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Sensational Deviance

Disability in Nineteenth-Century Sensation Fiction
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ISBN-13:
9780429843488
Veröffentl:
2018
Einband:
PDF
Seiten:
268
Autor:
Heidi Logan
Serie:
Routledge Studies in Nineteenth Century Literature
eBook Typ:
PDF
eBook Format:
PDF
Kopierschutz:
Adobe DRM [Hard-DRM]
Sprache:
Englisch
Beschreibung:

Sensational Deviance: Disability in Nineteenth-Century Sensation Fiction investigates the representation of disability in fictional works by the leading Victorian sensation novelists Wilkie Collins and Mary Elizabeth Braddon, exploring how disability acts as a major element in the shaping of the sensation novel genre and how various sensation novels respond to traditional viewpoints of disability and to new developments in physiological and psychiatric knowledge. The depictions of disabled characters in sensation fiction frequently deviate strongly from typical depictions of disability in mainstream Victorian literature, undermining its stigmatized positioning as tragic deficit, severe limitation, or pathology. Close readings of nine individual novels situate their investigations of physical, sensory, and cognitive disabilities against the period's disability discourses and interest in senses, perception, stimuli, the nervous system, and the hereditability of impairments. The importance of moral insanity and degeneration theory within sensation fiction connect the genre with criminal anthropology, suggesting the genre's further significance in the light of the later emergence of eugenics, psychoanalysis, and genetics.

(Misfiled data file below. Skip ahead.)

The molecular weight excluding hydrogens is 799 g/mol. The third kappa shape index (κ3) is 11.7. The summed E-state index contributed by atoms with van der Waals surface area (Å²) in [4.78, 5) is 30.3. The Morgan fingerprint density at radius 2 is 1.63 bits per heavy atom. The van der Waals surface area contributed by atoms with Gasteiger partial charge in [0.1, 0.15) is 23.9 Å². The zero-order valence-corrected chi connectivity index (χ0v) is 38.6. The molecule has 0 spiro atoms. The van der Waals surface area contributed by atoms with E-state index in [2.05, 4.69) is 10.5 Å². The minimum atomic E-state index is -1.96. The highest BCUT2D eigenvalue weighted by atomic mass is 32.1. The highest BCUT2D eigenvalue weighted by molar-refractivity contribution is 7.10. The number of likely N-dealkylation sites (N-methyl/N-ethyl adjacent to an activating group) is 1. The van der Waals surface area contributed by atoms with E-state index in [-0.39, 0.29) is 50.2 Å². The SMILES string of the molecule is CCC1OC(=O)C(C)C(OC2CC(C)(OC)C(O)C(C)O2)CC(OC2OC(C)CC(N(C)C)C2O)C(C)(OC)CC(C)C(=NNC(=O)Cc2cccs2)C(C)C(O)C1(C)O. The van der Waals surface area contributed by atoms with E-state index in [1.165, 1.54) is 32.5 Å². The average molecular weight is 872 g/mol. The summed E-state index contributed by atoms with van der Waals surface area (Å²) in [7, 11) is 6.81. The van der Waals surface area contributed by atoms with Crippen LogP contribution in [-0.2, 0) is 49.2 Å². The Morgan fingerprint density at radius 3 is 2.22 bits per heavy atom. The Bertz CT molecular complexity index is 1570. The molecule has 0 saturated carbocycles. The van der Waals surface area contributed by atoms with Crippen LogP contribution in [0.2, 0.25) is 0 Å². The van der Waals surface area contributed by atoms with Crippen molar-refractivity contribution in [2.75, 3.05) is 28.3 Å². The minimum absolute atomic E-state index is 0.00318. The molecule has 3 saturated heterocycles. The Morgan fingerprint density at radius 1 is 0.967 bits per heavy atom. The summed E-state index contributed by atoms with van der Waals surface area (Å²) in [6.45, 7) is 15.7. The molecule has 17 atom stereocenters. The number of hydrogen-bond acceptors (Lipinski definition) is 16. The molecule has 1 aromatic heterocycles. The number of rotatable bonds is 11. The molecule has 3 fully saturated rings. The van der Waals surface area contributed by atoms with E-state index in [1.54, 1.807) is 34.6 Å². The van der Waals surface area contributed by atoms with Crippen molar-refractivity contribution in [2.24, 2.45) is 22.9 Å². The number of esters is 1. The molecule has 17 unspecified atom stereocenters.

Sensational Deviance: Disability in Nineteenth-Century Sensation Fiction investigates the representation of disability in fictional works by the leading Victorian sensation novelists Wilkie Collins and Mary Elizabeth Braddon, exploring how disability acts as a major element in the shaping of the sensation novel genre and how various sensation novels respond to traditional viewpoints of disability and to new developments in physiological and psychiatric knowledge. The depictions of disabled characters in sensation fiction frequently deviate strongly from typical depictions of disability in mainstream Victorian literature, undermining its stigmatized positioning as tragic deficit, severe limitation, or pathology. Close readings of nine individual novels situate their investigations of physical, sensory, and cognitive disabilities against the period's disability discourses and interest in senses, perception, stimuli, the nervous system, and the hereditability of impairments. The importance of moral insanity and degeneration theory within sensation fiction connect the genre with criminal anthropology, suggesting the genre's further significance in the light of the later emergence of eugenics, psychoanalysis, and genetics.

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